2010-01-01

65

The Schedule and Duration of Intravesical Chemotherapy in Patients with Non-Muscle-Invasive Bladder Cancer: A Systematic Review of the Published Results of Randomized Clinical Trials  

PubMed Central

Objectives Intravesical chemotherapy has been studied in randomized clinical trials for >30 yr; however, the optimal schedule and duration of treatment are unknown. The objective is to determine the effect of schedule and duration of intravesical chemotherapy on recurrence in patients with stage Ta T1 bladder cancer. Methods A systematic review was conducted of the published results of randomized clinical trials that compared intravesical instillations with respect to their number, frequency, timing, duration, dose, or dose intensity. Results One immediate instillation after transurethral resection (TUR) is recommended in all patients. In low-risk patients, no further treatment is recommended before recurrence. In patients with multiple tumors, one immediate instillation is insufficient treatment. Additional instillations may further reduce the recurrence rate; however, no recommendations can be made concerning their optimal duration. A short intensive schedule of instillations within the first 3–4 mo after an immediate instillation may be as effective as longer-term treatment schedules (grade C). Instillations during ?1 yr in intermediate-risk patients seem advisable only when an immediate instillation has not been given (grade C). Higher drug concentrations and optimization of the drug's concentration in the bladder may provide better results (grade C). Conclusions The optimal schedule and duration of intravesical chemotherapy after an immediate instillation remain unknown. Future studies should focus on the eradication of residual disease after TUR and the prevention of late recurrences.

Sylvester, Richard J.; Oosterlinck, Willem; Witjes, J. Alfred

2008-01-01

66

A critical appraisal of the evidence for using cardiotocography plus ECG ST interval analysis for fetal surveillance in labor. Part I: the randomized controlled trials.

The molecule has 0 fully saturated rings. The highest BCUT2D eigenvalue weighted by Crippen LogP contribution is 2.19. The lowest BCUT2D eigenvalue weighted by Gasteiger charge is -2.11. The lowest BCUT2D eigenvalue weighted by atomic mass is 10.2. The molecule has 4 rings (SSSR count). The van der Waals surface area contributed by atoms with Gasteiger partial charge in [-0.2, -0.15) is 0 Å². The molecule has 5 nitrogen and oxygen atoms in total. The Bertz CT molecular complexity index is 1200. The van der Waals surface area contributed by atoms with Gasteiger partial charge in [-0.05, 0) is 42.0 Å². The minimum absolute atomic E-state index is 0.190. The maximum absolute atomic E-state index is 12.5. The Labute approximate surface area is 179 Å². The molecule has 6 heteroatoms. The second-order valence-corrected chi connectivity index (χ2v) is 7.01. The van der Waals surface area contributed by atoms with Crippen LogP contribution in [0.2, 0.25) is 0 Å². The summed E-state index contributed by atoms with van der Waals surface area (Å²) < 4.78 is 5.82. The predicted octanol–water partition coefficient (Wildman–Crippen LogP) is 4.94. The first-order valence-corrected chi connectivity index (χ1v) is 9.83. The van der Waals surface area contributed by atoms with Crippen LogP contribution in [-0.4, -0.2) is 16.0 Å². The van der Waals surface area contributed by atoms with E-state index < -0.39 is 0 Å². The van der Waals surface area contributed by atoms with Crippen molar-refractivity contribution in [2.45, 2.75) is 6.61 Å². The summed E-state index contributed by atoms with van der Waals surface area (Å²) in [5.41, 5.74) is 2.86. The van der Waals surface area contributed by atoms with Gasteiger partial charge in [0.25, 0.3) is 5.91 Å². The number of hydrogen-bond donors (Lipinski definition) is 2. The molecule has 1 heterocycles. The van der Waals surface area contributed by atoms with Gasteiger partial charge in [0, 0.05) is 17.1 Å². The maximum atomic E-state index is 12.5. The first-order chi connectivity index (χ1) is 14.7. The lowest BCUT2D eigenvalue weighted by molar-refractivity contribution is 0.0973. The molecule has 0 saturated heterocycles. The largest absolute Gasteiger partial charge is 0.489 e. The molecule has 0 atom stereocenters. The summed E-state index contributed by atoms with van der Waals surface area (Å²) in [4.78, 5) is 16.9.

PubMed

We reappraised the five randomized controlled trials that compared cardiotocography plus ECG ST interval analysis (CTG+ST) vs. cardiotocography. The numbers enrolled ranged from 5681 (Dutch randomized controlled trial) to 799 (French randomized controlled trial). The Swedish randomized controlled trial (n = 5049) was the only trial adequately powered to show a difference in metabolic acidosis, and the Plymouth randomized controlled trial (n = 2434) was only powered to show a difference in operative delivery for fetal distress. There were considerable differences in study design: the French randomized controlled trial used different inclusion criteria, and the Finnish randomized controlled trial (n = 1483) used a different metabolic acidosis definition. In the CTG+ST study arms, the larger Plymouth, Swedish and Dutch trials showed lower operative delivery and metabolic acidosis rates, whereas the smaller Finnish and French trials showed minor differences in operative delivery and higher metabolic acidosis rates. We conclude that the differences in outcomes are likely due to the considerable differences in study design and size. This will enhance heterogeneity effects in any subsequent meta-analysis. PMID:24797452

Olofsson, Per; Ayres-de-Campos, Diogo; Kessler, Jörg; Tendal, Britta; Yli, Branka M; Devoe, Lawrence

2014-06-01

67

Mature results of a randomized trial comparing two fractionation schedules of high dose rate endoluminal brachytherapy for the treatment of endobronchial tumors